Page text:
Objective: To monitor the future career preferences of medical students throughout their undergraduate years and into their postgraduate career, and to evaluate which factors may influence career choice intentions, and when this happens, over time.
Design: Longitudinal study.
Methods: Questionnaire to all Aberdeen, United Kingdom, Medical School entrants in 1996, and five annual follow-ups (four undergraduate, one postgraduate).
Results: Response rates: year 1, 100%; year 2, 78%; year 3, 70%; year 4, 64%; year 5, 65%; pre-registration house officer (PRHO), 60%. Throughout the study, females were more positive about a career in general practice. General practice was the first choice for 13% of students in year 1; year 2, 9%; year 3, 22%; year 4, 24%; year 5, 27%; PRHO, 29%. Those choosing general practice were more likely than those choosing other specialties to be female, have their family home in Scotland, rate their academic abilities lower and their non-academic abilities as average, and have decided on their future career earlier. Reasons for general practice included: working in and being part of a community; continuity of patient contact; variety of illnesses and people encountered; undergraduate teaching experiences; dislike of or disillusionment with hospital medicine; and an increasing awareness of part-time opportunities.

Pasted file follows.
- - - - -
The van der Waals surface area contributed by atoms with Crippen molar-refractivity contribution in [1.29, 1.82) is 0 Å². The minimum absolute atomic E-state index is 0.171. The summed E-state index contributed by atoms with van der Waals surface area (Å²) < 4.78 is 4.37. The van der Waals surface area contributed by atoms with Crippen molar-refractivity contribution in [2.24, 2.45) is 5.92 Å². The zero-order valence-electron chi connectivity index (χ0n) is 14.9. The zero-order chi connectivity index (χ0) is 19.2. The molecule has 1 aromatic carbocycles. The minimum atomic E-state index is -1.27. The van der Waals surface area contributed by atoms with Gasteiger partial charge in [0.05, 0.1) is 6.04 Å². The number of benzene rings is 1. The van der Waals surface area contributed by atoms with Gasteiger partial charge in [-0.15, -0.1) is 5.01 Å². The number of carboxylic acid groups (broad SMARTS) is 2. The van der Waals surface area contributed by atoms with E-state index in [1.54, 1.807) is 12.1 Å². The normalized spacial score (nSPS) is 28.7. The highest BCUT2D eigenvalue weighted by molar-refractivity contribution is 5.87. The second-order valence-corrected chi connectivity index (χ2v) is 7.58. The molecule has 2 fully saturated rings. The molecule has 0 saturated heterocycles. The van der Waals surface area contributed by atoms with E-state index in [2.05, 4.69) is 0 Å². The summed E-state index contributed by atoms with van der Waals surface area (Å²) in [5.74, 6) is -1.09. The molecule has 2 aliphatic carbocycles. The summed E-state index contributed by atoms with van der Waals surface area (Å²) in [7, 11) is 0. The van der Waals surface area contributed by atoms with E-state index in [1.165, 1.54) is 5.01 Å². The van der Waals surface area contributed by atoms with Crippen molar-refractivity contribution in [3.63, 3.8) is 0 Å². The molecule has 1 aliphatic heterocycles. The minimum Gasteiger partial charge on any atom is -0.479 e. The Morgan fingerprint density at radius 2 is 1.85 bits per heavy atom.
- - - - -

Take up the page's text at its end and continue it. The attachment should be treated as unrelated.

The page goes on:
Conclusion: As medical undergraduates progressed through the curriculum and became PRHOs, general practice became more popular as a career choice, particularly with females. This may be partly explained by the increased exposure to general practitioners and patients in the new community-based teaching programme and the increasing awareness of lifestyle advantages with the particular benefits of more regular hours and working part time.